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If you Drupelet, Pick it up!

Quite like the Strawberry, the Blackberry is not considered a “real berry,” it’s actually an aggregate fruit! That means the Blackberry is composed of a bunch of different tiny fruits, which combine to make one delicious flavor!

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What's in a Name?

The true meaning of the name “Strawberry,” is somewhat contested by historians. Popular folklore relates that children used sell their berries at the market, and to make trading easier, they would string them together with threads of straw, hence Straw-Berry!

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Brilliant Berries

When you are walking through the fresh produce aisle at your local grocery store, it might be helpful to have a few tried-and-true tips up your sleeve to ensure that the delicious DOLE® Berries you bring home to your family (or keep all to yourself!) are as fresh and mouthwatering as possible!

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Company Overview

About Us

Founded in Hawaii in 1851, Dole Food Company, Inc., with 2010 revenues of $6.9 billion, is the world's largest producer and marketer of high-quality fresh fruit and fresh vegetables. Dole markets a growing line of packaged and frozen foods, and is a produce industry leader in nutrition education and research. The Company does business in more than 90 countries and employs, on average, 36,000 full-time, regular employees and 23,000 full-time seasonal or temporary employees, worldwide.
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DOLE FOOD COMPANY, INC. COMMENTS ON WEST COAST LABOR DISPUTE

Westlake Village, California - October 08, 2002

Commenting on the ongoing labor dispute between the Pacific Maritime Association and the ILWU, Dole (NYSE: DOL) stated today that the continued West Coast port closures are adversely impacting its ability to supply bananas, fresh fruit, vegetables and other Dole products to its customers and consumers. As a result of the port closures, Dole has had to divert loaded vessels bound for Los Angeles to alternative ports in Mexico. The diversion of its ships has resulted in increased shipping, transportation and labor costs, supply chain disruptions and, in some instances, the inability of Dole to supply its products to customers and consumers throughout North America. In addition, multiple containers of California-grown fresh vegetables currently awaiting shipment at the port of Oakland may never reach Dole's overseas customers. 

In an effort to minimize the economic impact to Dole and its customers of the West Coast labor dispute, on Thursday, October 3, 2002, Dole filed a complaint in Federal District Court in Los Angeles seeking the release of cargo and equipment detained at the Los Angeles port since the lockout. Dole estimated in court filings that approximately 8.4 million pounds of bananas and other perishable commodities were at risk of spoilage at the Los Angeles port due to the ongoing labor dispute. In addition, fresh fruit and vegetables throughout Dole's supply chain may be lost due to ongoing disruptions. This afternoon the Federal District Court denied Dole's motion for immediate injunctive relief, concluding "that while Dole certainly presented a showing of irreparable injury and that Dole has a strong interest in obtaining relief" the court lacked jurisdiction to grant the requested preliminary injunction.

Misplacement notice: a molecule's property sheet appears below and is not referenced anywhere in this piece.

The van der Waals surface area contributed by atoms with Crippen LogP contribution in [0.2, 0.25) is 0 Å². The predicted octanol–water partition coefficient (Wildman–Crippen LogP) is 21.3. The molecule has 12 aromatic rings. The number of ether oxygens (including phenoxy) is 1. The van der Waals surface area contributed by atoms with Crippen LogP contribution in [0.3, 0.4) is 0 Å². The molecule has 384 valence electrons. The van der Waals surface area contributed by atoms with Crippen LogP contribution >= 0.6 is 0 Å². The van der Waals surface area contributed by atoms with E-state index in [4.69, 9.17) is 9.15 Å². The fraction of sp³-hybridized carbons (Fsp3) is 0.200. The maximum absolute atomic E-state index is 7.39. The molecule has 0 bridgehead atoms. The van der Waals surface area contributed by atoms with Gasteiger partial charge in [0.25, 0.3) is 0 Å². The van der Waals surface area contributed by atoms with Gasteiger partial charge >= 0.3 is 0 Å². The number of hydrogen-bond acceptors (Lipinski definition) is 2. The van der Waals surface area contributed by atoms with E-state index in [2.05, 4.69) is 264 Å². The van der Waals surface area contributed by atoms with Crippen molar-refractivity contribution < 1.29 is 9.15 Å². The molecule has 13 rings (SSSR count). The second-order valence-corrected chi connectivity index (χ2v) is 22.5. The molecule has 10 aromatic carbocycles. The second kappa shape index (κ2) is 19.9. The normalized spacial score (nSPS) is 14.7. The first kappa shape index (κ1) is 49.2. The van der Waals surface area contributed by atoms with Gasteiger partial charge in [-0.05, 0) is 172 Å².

As of today, Dole had identified $2.4 million in estimated losses due to spoilage, increased shipping and transportation costs and lost sales. These losses are expected to continue at these rates until the West Coast ports are fully operational. 

Lawrence A. Kern, president and chief operating officer, said: "Dole is sensitive to the concerns of the parties involved in the labor dispute, but given its obligations to its customers and loyal consumers, felt it had no alternative but to use every avenue at its disposal to minimize further supply chain disruption and lost revenues to all affected parties. Dole continues to be hopeful that the parties will be able to reach a mutually satisfactory agreement as quickly as possible. Dole was disappointed to learn today that the Court had denied its request for injunctive relief." Mr. Kern went on to say that, "Dole continues its efforts to supply its customers and consumers with the highest quality fresh and packaged produce."

Dole Food Company, Inc., with 2001 revenues of $4.5 billion, is the world's largest producer and marketer of high-quality fresh fruit, fresh vegetables and fresh-cut flowers, and markets a growing line of packaged foods. 

This release contains "forward-looking statements," within the meaning of the Private Securities Litigation Reform Act of 1995, that involve a number of risks and uncertainties. Forward looking statements, which are based on management's current expectations, are generally identifiable by the use of terms such as "may," "will," "expects," "believes" and similar expressions. The potential risks and uncertainties that could cause actual results to differ materially from those expressed or implied herein include weather-related phenomena; market responses to industry volume pressures; product and raw materials supplies and pricing; electrical power supply and pricing; changes in interest and currency exchange rates; economic crises in developing countries; international conflict; and quotas, tariffs and other governmental actions. Further information on the factors that could affect Dole's financial results is included in its SEC filings, including its Annual Report on Form 10-K.